Ciao'd with a cup of hot cocoa.

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Holidays drift upon memories and traditions. We hang baubles on the tree and a holly wreath on the door. We collect pine cones and make pomanders. We sing carols and stuff stockings. Well, maybe "we" don't but you may. Amongst the flurry of holiday activities, I am willing to bet that one tradition reigns supreme: baking cookies. If you are a holiday cookie baker, chances are you harbor a favorite, must-have, it's-not-Christmas-without cookie recipe. I know I do.

My Italian aunts called them simply Chocolate Christmas Cookies. In reality, they are sweet, rich bites of Puglia, the Italian region from which my family hails. The cookies are spiced with cinnamon, cloves and allspice, studded with toasted walnuts, chocolate morsels, and raisins, and spiked with a healthy dose of bourbon that knits the ingredients into rich and complex goodness. You can't help but swoon.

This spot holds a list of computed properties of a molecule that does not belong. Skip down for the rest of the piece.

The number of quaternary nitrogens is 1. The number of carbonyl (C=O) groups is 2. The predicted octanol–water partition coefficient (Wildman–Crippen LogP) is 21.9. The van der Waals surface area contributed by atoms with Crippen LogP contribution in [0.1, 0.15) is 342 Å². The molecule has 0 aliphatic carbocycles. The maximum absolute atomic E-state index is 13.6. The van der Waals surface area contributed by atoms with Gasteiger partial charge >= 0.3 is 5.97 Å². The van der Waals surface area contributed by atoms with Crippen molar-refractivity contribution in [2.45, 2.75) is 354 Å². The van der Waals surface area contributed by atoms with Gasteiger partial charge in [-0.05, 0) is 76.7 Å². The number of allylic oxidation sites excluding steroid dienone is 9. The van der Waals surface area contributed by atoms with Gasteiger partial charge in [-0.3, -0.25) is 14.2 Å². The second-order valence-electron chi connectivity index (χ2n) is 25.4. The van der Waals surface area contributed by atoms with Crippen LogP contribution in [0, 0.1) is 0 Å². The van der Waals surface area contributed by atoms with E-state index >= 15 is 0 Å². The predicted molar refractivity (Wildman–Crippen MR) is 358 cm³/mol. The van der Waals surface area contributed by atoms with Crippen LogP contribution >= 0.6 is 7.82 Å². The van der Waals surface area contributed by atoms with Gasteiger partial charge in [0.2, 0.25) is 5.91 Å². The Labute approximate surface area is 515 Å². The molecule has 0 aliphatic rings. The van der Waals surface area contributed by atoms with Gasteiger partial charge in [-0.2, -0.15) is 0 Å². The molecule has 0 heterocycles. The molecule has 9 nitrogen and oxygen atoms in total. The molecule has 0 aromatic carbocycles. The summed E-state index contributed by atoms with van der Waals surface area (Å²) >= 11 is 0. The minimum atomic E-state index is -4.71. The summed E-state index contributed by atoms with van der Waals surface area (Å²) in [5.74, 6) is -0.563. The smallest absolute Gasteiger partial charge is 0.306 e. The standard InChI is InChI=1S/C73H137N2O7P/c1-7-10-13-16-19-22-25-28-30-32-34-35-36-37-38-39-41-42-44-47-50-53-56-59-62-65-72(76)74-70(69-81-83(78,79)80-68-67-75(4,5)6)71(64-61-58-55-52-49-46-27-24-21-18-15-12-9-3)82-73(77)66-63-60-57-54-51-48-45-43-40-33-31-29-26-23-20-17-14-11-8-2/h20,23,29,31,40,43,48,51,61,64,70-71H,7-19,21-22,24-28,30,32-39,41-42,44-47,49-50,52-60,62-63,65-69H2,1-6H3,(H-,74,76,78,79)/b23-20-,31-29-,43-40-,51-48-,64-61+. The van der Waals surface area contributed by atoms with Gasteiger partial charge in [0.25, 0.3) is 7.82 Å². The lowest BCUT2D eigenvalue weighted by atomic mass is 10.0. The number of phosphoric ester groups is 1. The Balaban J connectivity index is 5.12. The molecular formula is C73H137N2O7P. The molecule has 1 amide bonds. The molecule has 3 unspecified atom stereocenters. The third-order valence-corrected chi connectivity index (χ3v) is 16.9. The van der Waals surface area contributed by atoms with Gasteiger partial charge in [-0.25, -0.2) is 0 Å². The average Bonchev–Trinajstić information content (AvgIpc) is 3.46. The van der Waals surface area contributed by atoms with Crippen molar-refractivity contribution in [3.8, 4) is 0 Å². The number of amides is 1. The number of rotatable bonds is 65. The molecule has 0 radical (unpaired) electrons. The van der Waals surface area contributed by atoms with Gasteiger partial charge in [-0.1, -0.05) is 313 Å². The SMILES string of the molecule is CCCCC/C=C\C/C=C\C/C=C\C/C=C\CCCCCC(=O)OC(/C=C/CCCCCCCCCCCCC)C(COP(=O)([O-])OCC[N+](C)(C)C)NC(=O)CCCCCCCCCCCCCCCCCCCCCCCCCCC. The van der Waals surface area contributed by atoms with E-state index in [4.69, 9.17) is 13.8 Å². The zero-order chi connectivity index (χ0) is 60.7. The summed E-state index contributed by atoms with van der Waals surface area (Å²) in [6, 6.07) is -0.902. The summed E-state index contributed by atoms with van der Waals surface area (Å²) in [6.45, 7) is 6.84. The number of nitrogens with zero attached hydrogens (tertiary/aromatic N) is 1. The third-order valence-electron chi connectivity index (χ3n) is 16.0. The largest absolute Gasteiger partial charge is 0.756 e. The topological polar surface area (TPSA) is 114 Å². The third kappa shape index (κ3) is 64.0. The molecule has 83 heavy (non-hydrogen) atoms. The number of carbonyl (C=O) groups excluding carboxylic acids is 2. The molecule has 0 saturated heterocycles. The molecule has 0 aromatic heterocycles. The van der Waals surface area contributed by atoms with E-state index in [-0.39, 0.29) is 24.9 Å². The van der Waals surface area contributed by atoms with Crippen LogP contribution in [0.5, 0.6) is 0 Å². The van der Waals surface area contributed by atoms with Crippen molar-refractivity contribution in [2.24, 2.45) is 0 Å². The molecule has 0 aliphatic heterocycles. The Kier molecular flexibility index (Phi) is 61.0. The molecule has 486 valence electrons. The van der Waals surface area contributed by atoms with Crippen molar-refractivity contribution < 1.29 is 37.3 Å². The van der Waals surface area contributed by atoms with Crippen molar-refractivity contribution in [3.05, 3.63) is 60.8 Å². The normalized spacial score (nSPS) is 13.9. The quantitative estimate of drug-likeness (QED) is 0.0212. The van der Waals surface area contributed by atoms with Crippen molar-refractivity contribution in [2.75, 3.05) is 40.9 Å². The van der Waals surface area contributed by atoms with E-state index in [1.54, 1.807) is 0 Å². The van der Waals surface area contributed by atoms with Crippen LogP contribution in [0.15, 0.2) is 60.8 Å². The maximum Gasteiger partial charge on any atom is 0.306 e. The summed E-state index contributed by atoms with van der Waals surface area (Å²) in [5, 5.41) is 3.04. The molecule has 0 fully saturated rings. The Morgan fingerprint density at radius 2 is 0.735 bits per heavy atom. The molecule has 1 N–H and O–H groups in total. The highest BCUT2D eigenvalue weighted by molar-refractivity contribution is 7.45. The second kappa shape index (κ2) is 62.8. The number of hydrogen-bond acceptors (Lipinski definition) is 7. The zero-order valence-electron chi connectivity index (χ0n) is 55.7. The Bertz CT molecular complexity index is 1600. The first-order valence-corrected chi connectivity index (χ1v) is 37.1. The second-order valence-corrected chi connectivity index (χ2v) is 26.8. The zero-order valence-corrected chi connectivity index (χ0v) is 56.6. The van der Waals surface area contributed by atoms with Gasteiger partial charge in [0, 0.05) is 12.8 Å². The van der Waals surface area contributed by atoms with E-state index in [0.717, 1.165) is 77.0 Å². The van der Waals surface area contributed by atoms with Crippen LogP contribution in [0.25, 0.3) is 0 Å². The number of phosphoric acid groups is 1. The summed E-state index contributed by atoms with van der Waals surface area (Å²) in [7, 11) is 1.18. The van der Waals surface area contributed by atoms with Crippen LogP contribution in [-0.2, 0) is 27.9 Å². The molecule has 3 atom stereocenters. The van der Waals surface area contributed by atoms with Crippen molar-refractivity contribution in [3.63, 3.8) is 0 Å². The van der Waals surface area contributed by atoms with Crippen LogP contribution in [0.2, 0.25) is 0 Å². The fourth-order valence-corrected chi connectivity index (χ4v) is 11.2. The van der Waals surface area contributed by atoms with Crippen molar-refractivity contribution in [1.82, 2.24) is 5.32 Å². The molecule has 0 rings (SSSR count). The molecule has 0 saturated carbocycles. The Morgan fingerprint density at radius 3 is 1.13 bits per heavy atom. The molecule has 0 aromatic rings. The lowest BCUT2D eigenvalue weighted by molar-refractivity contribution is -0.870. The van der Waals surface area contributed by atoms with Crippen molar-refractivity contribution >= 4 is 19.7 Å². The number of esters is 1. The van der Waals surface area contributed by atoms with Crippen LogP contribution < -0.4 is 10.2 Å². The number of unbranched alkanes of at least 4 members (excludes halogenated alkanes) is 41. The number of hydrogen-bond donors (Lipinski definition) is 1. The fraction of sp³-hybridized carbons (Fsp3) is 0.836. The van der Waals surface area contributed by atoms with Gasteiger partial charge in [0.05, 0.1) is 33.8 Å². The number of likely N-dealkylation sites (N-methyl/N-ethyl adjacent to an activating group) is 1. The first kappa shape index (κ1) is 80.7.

I published this recipe last December but I have had so many people request it again that I'm sharing it once more. For the recipe as well as more about my aunts who bestowed this holiday ritual upon me, simply click here

Buon Natale. May you have a happy and delicious holiday.  

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Ciao'd with a Cyber Monday hangover.


It’s the most wonderful time of the year and by that, I mean holiday parties are in full swing. Sure we, or should I say I, will ingest and imbibe a bit too much but what’s a celebration without a bit of recklessness?

I was once invited to a cocktail party where the menu featured nothing but Champagne, caviar, and sugared fruit. The room was lit with candlelight and the delicate honey scent of beeswax rippled the air. Talk about reckless but talk about elegance, too.